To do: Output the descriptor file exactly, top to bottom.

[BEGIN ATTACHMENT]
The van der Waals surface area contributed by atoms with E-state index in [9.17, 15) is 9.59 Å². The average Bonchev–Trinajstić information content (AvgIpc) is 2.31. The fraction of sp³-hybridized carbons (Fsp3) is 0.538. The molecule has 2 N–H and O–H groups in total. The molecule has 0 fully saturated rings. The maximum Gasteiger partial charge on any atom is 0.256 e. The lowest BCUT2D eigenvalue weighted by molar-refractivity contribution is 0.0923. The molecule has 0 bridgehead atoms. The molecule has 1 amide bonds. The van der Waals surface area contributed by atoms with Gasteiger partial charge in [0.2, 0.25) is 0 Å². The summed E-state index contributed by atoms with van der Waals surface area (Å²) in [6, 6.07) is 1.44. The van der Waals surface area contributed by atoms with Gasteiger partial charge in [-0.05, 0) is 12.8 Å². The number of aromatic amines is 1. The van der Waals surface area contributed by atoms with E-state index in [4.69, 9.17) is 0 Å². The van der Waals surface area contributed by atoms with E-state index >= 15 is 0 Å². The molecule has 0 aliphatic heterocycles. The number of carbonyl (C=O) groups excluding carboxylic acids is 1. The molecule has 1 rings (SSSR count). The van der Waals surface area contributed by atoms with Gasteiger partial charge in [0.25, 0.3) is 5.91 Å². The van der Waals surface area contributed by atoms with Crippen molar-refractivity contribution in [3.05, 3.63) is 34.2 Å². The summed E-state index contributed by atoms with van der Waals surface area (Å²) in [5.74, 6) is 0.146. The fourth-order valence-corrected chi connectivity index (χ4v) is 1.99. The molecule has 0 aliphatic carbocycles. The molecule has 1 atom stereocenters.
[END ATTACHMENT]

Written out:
The van der Waals surface area contributed by atoms with E-state index in [9.17, 15) is 9.59 Å². The average Bonchev–Trinajstić information content (AvgIpc) is 2.31. The fraction of sp³-hybridized carbons (Fsp3) is 0.538. The molecule has 2 N–H and O–H groups in total. The molecule has 0 fully saturated rings. The maximum Gasteiger partial charge on any atom is 0.256 e. The lowest BCUT2D eigenvalue weighted by molar-refractivity contribution is 0.0923. The molecule has 0 bridgehead atoms. The molecule has 1 amide bonds. The van der Waals surface area contributed by atoms with Gasteiger partial charge in [0.2, 0.25) is 0 Å². The summed E-state index contributed by atoms with van der Waals surface area (Å²) in [6, 6.07) is 1.44. The van der Waals surface area contributed by atoms with Gasteiger partial charge in [-0.05, 0) is 12.8 Å². The number of aromatic amines is 1. The van der Waals surface area contributed by atoms with E-state index in [4.69, 9.17) is 0 Å². The van der Waals surface area contributed by atoms with E-state index >= 15 is 0 Å². The molecule has 0 aliphatic heterocycles. The number of carbonyl (C=O) groups excluding carboxylic acids is 1. The molecule has 1 rings (SSSR count). The van der Waals surface area contributed by atoms with Gasteiger partial charge in [0.25, 0.3) is 5.91 Å². The van der Waals surface area contributed by atoms with Crippen molar-refractivity contribution in [3.05, 3.63) is 34.2 Å². The summed E-state index contributed by atoms with van der Waals surface area (Å²) in [5.74, 6) is 0.146. The fourth-order valence-corrected chi connectivity index (χ4v) is 1.99. The molecule has 0 aliphatic carbocycles. The molecule has 1 atom stereocenters.